This doesn’t bother me as much as it does others because I don’t have a great deal of confidence in the state’s ability to achieve “barometric equality” or to “level the playing field” in an area in which legislators are strongly self interested.  I tend to favor a Madisonian response to the problem of faction and special interests emphasizing competition over control.

While one might say that corporations present peculiar problems because of the divide betweem management and shareholders, this strikes me as a problem best addressed by disclosure. It is not clear to me, moreover, in a world in which corporations are routinely urged to – and do – spend shareholder money on the interests of “stakeholders” or “good corporate citizenship” in ways that shareholder that might raise sharp shareholder objections, why politics is unique. It’s not evident why, from the perspective of corporate democracy, contributions to Planned Parenthood or Wisconsin Right to Life are different in kind from expenditures supporting John McCain or Barack Obama.

But, in any event, I think Citizens United – or something an awful like it – flowed rather easily from WRTL – and Davis.

3 thoughts on “Most Important Election Law Decision: It’s Not Citizens United”

  1. An interesting list can be seen at the web site below, asking “Are corporations really persons?”

    Do corporations think?

    Do corporations weep?

    Do corporations fall in love?

    Do corporations grieve when a loved one dies as a result of a lack of adequate health care?

    Do corporations have loved ones?

    Are corporations even capable of loving?

    See the complete list here:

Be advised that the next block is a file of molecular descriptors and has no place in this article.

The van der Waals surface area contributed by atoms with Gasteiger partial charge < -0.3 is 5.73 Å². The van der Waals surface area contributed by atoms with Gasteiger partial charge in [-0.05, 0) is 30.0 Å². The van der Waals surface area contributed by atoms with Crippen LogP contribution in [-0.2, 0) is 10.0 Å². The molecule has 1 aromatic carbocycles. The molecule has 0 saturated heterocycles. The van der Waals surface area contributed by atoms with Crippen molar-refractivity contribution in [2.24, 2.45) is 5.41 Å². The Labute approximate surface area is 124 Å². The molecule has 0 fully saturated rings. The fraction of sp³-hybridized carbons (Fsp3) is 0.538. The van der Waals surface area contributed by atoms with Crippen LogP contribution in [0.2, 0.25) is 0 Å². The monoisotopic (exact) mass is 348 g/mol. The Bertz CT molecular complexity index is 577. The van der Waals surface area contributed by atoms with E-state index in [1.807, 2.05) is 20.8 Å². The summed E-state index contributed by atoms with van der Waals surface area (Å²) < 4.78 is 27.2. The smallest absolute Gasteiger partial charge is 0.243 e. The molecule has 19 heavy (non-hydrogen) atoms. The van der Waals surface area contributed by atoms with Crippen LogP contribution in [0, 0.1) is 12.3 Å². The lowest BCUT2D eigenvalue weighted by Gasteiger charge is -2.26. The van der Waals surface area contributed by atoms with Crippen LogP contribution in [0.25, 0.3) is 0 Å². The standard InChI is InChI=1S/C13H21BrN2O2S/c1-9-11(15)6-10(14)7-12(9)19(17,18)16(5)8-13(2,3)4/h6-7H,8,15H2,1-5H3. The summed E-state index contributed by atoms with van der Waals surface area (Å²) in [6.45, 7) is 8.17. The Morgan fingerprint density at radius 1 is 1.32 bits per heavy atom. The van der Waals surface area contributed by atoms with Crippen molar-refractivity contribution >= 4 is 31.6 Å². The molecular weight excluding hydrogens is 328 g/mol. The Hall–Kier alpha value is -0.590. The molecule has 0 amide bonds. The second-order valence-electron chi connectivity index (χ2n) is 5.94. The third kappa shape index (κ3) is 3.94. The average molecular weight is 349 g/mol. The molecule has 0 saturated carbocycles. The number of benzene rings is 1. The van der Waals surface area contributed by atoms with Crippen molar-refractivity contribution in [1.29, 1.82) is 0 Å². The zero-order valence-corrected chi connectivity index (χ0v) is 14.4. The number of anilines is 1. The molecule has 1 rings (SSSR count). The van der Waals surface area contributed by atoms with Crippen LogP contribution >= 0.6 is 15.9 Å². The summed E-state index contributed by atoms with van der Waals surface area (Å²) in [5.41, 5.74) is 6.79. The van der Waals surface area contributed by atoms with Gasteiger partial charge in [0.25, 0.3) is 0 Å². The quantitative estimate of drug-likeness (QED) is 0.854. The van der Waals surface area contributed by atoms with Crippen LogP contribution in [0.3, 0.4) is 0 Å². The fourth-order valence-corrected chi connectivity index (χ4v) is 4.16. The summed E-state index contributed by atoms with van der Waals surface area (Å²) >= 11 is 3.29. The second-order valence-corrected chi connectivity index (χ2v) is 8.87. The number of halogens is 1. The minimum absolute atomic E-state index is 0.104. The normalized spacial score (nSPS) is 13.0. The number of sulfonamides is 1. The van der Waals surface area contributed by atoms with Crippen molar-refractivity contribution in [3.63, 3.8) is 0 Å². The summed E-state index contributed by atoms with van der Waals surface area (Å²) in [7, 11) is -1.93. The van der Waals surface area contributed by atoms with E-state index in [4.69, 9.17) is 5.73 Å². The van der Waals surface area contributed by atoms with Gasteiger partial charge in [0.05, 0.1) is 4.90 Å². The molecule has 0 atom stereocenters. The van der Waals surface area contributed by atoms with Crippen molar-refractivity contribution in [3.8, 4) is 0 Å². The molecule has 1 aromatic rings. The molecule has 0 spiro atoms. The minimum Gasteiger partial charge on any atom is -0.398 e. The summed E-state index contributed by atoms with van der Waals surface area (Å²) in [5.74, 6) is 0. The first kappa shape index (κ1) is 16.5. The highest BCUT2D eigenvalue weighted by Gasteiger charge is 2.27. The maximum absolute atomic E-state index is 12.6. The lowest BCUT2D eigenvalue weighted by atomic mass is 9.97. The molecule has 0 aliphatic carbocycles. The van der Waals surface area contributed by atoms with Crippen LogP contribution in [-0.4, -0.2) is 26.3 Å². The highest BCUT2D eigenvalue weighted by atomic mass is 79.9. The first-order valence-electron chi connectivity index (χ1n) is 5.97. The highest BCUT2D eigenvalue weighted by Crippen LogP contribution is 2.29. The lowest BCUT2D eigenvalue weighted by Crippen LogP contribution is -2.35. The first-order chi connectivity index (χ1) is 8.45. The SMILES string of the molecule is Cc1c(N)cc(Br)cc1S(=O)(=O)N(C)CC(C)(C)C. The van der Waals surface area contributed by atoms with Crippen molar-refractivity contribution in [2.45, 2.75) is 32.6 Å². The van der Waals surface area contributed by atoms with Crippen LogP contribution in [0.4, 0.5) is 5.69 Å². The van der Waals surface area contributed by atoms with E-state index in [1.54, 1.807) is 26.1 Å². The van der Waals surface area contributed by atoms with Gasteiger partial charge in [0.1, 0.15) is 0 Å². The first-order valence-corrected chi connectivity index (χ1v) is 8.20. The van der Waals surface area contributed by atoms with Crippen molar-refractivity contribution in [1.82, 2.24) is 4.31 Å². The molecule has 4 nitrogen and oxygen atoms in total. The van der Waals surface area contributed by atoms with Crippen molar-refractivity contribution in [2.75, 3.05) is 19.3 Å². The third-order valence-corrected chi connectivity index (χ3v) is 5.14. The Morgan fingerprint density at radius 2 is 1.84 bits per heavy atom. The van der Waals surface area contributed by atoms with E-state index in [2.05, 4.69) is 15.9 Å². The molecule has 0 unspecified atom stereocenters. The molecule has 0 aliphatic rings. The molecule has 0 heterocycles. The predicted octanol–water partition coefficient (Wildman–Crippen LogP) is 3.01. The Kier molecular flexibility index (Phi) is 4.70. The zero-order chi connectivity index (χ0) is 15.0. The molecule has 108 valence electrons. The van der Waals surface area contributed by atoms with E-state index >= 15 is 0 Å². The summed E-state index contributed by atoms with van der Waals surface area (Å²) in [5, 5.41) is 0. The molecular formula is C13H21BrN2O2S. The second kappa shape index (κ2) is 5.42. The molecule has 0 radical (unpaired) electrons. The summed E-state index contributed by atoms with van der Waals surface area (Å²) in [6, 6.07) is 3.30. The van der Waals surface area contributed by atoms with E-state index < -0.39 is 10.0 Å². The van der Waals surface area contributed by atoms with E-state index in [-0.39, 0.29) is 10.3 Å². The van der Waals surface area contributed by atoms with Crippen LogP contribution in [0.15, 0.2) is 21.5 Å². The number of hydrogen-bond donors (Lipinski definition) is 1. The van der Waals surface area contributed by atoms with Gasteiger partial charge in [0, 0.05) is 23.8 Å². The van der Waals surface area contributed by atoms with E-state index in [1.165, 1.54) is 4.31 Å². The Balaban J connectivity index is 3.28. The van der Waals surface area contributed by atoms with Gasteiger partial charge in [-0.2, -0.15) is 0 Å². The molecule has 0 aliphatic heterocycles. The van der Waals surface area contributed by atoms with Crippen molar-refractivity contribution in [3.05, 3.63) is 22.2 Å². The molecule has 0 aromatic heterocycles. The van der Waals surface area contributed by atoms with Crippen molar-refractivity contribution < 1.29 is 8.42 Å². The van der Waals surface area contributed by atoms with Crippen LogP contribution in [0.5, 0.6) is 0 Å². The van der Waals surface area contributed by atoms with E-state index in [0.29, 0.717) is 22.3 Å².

The real question is “do we want our country run by a few corporate CEOs?” Isn’t that then an Oligarchy? Is that what we prefer over a democracy?

  2. Speaking as one who highly values freedom, and freedom of speech in particilar, you have done a good job of ferreting out the judicial antecedents to CU v FEC. Not mentioned in this article is the subject matter of the case, which of course was a presentation on the unfitness of one H.R. Clinton to hold the highest office in the land. Doubtless there were some significant facts that could help the voters better decide. To argue against allowing this presentation of information is to argue that we are better off voting in ignorance. And given that guys like Michael Moore quite regularly produce “documentaries” that often play fast and loose with the facts, and with a political purpose, it seems criminal NOT to allow others to also provide information.

    The CU decision is both morally and legally sound. Let it stand.

  3. We will continue to subvert our democracy with decisions like the above until we citizens tackle the task of undoing what the 1886 decision, Santa Clara County v. Southern Pacific Railroad, erroneously recorded. Though the court did not make a ruling on the question of “corporate personhood” (whether the 14th Amendment covered corporations), the decision has over the decades been cited as precedent to hold that a private corporation was a “natural person.” Justices have since struck down hundreds of local, state and federal laws enacted to protect people from corporate harm based on this illegitimate premise. Check out the Timeline of Personhood Rights and Powers, a brilliant bit of research carried out a few years ago by Women’s International League for Peace and Freedom,